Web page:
Getting your website accessible to everybody can be a tricky and demanding job. The WAI and W3C Web Guideline consortiums along with the UK’s Disability Discrimination Act (which was revised in 2005 specifically to include websites) provide a strict set of guidelines.
When creating the new guidelines in 2005, it also became a legal requirement to make your website accessible to everyone no matter how they approach it. Here are a few tips to start you off in making your website more accessible.
First, and most important is the ‘Text-Only Version’, this is a non-graphical representation of the website, which should be formatted to be larger and easier to read. The Text-Only version can be served by default to web browsers such as Lynx (an aural browser), or can be served once a link is clicked on within the website.
Another thing that goes hand-in-hand with this is ‘Text Resizing’, which is something that most browsers can in fact do by default. This shouldn’t stop you from including easy to use text-resizing links within the main structure of the website, particularly in the textual based version mentioned above. Most browsers will resize the entire website (as a zoom function), this can distort graphics and make certain aspects of the website hard to read, so including a function to resize only the text-based content and leave the graphics intact is an effective method.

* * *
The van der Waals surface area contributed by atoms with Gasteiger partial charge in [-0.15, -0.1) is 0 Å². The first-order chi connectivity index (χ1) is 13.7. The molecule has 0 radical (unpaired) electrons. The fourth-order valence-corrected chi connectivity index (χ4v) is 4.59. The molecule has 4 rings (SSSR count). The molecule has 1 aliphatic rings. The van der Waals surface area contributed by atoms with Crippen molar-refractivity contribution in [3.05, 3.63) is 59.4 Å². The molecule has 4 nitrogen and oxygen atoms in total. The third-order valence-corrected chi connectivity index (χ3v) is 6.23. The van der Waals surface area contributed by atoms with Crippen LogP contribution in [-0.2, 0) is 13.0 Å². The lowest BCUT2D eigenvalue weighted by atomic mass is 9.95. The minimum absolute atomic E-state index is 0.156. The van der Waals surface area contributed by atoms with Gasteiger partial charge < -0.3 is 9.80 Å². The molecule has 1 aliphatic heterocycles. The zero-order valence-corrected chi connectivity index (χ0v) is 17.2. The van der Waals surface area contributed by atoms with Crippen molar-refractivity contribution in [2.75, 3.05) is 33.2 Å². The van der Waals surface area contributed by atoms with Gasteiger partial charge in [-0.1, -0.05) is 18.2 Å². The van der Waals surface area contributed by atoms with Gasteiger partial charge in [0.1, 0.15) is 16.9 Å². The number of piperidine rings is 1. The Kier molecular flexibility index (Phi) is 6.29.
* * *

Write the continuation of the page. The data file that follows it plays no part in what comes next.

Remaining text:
‘Access Keys’™ is next on the list, and we’re back to aural browsers in particular again. These browsers rely on well structured website code to allow the user to easily get around. Access Keys are attached to the main links on your website and allow users to use shortcut keys to get around with ease. For example, the main link back to your homepage could have a 0 attached to it; this would allow the user to type a 0 on their keyboard to be automatically transferred back to the homepage.
‘Tab Indexes’™ are also handy for a similar use. Whereas access keys give easy links to certain pages, Tab Indexes tell the browser which order it should be viewing the links in. When the tab key is pressed it will move the focus to the next object within the page – setting these indexes defines the order that these highlighted elements are selected. This means that if your main navigation is further down the page, you can still tell the browser to view it first and most prominently.
Last, but certainly not least is ALT tags. ALT tags are small descriptions which sit within an image and allow users to define what the subject of that image is. ALT tags should be short yet descriptive, and should always be related to the image itself.
These are just some of the ways that you can help to make your website easier to use and more accessible. For more information on web compliance and guidelines please view the further reading links below:
About The Author: Pete is the lead Web Developer for WNW Design, working on the building, coding and development of client websites and WNW™s own Ecommerce and CMS software ‘Mazurka’™. Follow Pete on twitter @pete_wnw or email at firstname.lastname@example.org.